|Note: Joshua Tree National Park is tremendously large and includes thousands of rock formations. The purpose of this page is to bring some sense of organization to many "Mountain & Rock" pages I have posted for the past two years. This particular page may be considered as a mini "Area & Range" page that will be attached to the main Joshua Tree page as a child.|
From the western entrance to Joshua Tree National Park drive on Park Boulevard, formerly known as Quail Springs Road, for about nine miles to a major rock formation called “Intersection Rock.” Intersection Rock is a major landmark on the north side of Park Boulevard with ample parking for visitors and climbers alike. This rock, true to its name, sit at the cross roads to Hidden Valley Campground, Barker Dam Road and the road to Day use and picnic area. Park your car here, and walk into Hidden Valley Campground. Walk all the way to the far end of the campground on a paved road. Leave the paved road at this point and follow a trail past the left side of “The Wall,” and “Outhouse” formations. Rock Hudson is the next large formation less than a quarter of a mile from here. The approach to Peyote Cracks and John Bachar Top Rope Wall is done from the Echo Cove area.
Rock HudsonRock Hudson
Peyote CracksPeyote Cracks
The name Peyote Cracks evokes scenarios as to why this formation was named as such. Feel free to let your imagination run wild. In any event, I cannot think of any area in the U.S.A. that offers such a vast variety of rock formations as Joshua Tree National Park. You can find face climbs and crack climbs for all abilities with the easiest approaches. Peyote Cracks is one such case. Although the climbs here are not for the very beginners, they are well within the reach of most climbers. And, if you are good enough to think that the climbs of the west face are too boring, all you need to do is to go around to back side of the same rock and knock yourself out.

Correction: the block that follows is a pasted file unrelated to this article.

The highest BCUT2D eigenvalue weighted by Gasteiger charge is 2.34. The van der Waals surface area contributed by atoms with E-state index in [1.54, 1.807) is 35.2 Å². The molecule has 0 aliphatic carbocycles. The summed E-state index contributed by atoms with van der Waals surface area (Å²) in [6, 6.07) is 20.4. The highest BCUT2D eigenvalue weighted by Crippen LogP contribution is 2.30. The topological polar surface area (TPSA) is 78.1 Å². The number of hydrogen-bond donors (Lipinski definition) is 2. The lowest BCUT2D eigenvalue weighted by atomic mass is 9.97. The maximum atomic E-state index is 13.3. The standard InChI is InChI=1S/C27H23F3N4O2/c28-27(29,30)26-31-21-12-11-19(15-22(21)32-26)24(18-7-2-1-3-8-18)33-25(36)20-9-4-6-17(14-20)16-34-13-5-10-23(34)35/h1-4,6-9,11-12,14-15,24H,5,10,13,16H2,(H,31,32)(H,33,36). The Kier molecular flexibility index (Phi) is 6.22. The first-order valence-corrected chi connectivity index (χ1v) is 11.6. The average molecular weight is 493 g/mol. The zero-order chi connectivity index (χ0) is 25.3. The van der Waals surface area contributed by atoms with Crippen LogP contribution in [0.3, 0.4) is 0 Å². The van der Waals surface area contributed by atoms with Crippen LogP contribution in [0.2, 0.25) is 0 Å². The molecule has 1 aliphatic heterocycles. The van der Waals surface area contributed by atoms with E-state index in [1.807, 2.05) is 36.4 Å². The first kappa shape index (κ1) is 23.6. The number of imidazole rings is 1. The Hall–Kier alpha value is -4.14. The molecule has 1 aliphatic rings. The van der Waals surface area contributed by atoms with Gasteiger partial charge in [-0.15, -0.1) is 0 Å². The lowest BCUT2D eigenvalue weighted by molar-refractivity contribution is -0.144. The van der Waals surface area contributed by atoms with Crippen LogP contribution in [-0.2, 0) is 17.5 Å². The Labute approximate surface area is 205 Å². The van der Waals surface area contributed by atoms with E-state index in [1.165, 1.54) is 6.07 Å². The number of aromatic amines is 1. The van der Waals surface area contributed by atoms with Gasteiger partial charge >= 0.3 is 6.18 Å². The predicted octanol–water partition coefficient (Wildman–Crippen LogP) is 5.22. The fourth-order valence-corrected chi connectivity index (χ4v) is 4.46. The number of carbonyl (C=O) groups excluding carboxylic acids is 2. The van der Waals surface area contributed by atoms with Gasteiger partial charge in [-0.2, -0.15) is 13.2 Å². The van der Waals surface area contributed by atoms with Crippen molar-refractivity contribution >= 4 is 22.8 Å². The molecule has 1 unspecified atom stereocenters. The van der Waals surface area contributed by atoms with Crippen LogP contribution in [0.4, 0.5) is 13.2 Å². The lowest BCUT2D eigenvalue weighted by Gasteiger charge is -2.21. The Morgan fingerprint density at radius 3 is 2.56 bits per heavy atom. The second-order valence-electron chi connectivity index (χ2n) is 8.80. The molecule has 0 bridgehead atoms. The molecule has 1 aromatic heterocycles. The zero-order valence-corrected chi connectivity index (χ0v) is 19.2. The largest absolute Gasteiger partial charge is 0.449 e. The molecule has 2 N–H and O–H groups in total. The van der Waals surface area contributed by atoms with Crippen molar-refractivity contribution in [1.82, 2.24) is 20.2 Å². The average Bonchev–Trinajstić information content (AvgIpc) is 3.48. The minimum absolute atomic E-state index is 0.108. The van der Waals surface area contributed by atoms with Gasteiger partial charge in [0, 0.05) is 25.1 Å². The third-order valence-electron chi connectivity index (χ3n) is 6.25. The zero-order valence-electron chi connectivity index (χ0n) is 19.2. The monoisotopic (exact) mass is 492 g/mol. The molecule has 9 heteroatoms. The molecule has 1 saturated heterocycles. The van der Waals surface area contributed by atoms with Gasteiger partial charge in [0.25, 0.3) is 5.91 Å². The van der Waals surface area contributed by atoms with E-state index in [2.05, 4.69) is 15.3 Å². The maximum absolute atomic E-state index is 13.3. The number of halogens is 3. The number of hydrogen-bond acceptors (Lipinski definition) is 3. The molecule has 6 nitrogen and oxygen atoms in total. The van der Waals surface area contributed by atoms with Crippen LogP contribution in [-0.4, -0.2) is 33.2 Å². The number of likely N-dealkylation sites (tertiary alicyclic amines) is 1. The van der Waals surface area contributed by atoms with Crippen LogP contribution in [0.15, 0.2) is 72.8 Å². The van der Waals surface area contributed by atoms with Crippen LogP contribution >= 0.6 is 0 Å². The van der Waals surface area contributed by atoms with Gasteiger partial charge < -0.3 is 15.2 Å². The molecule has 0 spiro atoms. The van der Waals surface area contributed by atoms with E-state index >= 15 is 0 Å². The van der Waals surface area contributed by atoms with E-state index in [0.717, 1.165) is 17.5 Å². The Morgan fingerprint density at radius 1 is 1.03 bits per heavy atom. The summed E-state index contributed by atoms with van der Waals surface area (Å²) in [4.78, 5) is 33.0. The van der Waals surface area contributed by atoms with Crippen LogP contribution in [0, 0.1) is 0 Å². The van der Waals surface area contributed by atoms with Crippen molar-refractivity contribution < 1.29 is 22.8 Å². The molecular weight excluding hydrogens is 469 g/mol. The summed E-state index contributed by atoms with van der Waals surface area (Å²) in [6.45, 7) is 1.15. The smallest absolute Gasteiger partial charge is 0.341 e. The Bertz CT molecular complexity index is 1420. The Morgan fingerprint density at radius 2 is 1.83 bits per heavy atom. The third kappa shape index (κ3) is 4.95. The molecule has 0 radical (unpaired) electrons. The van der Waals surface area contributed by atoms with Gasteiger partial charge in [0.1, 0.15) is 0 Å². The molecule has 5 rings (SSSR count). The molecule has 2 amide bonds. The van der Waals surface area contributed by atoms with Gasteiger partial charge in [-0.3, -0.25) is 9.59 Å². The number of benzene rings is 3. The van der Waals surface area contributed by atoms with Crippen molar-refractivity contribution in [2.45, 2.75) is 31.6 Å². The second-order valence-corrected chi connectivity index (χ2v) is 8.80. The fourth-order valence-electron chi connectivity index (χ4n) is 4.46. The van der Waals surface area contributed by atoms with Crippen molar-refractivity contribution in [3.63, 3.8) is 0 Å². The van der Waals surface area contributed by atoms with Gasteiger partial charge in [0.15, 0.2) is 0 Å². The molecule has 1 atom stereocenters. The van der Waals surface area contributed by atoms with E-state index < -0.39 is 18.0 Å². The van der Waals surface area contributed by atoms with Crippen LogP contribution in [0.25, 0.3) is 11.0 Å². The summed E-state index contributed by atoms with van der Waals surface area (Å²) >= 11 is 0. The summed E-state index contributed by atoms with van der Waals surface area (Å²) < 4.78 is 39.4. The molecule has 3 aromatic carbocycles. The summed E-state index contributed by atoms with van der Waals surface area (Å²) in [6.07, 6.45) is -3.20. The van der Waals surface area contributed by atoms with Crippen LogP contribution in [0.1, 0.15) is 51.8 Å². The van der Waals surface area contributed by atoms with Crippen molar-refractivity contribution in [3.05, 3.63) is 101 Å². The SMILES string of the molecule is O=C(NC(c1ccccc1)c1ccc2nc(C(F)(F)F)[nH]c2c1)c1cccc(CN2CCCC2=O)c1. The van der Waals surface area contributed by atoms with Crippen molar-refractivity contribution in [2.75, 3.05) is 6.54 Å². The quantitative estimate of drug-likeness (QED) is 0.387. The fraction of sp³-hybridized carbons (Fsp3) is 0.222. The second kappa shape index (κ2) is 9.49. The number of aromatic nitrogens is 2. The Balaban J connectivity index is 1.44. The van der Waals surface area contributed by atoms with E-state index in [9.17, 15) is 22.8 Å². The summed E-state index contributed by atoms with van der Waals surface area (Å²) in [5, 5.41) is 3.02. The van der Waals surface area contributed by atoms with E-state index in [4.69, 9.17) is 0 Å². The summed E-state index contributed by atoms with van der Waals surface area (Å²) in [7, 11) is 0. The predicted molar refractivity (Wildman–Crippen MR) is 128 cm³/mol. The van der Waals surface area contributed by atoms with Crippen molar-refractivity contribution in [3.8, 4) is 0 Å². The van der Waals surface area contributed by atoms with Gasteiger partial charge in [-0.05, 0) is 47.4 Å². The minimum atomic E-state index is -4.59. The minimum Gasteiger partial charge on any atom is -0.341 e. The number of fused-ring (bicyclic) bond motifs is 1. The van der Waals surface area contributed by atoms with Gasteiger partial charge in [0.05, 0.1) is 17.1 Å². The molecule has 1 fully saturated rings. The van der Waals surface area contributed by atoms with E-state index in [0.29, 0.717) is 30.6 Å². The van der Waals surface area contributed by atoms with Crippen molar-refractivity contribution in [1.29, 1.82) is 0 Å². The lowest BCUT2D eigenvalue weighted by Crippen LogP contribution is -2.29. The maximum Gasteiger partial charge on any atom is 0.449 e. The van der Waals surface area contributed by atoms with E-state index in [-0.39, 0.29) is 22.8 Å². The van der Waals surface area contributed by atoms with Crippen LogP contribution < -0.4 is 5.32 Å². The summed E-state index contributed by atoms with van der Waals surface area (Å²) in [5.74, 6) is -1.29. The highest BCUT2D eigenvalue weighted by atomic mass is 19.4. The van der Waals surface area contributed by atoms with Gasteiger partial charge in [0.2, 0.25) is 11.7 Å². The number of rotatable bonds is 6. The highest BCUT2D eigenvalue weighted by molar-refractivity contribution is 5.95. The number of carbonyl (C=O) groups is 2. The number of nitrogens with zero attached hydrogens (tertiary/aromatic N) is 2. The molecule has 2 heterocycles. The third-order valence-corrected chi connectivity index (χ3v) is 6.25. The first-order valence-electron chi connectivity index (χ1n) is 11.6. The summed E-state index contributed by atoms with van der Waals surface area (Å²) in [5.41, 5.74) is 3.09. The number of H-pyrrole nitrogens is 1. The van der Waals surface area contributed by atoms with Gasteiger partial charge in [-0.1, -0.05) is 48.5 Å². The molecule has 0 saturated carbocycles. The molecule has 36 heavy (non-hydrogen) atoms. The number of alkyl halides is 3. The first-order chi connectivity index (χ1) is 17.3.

This formation, simply known as Peyote Cracks, is a single pitch height rock that is long and narrow with, more or less, north south orientation. The west face offers several crack systems ranging in difficulty levels from 5.8 to 10a. There is one route on the extreme left side by the name,Button Soup, that wanders up the rock with a much lower difficulty rating of 5.2. There are also some poorly protected face routes on the right side of the west face that offer a greater challenge for better climbers. To the right of the Right Peyote Crack there is a face route, Face It, rated 10a that has long been a top rope problem. If you feel comfortable on clipping only one bolt and running it out, you can try leading it. I prefer to top rope this one. There is another well-bolted route to the right and around the corner from Face It. Unfortunately, I have no information on the name or the difficulty of this climb.
Outhouse RockOuthouse Rock
Select climbs of Outhouse Rock
|A||Out For a Bite, 10d, TR|
|B||Diagonal Chimney, 5.6, Standard Rack, pro to 3.5"|
|C||Strawberry Jam, 5.9, The best climb on the formation, Standard Rack, pro to 3"|
|D||The Loo Sanction, 10a, bolts and pro to 3"|
|E||Straight Flush, 5.8 Standard Rack, pro to 3"|
|F||Wise Crack, 5.9, standard rack, pro to 3"|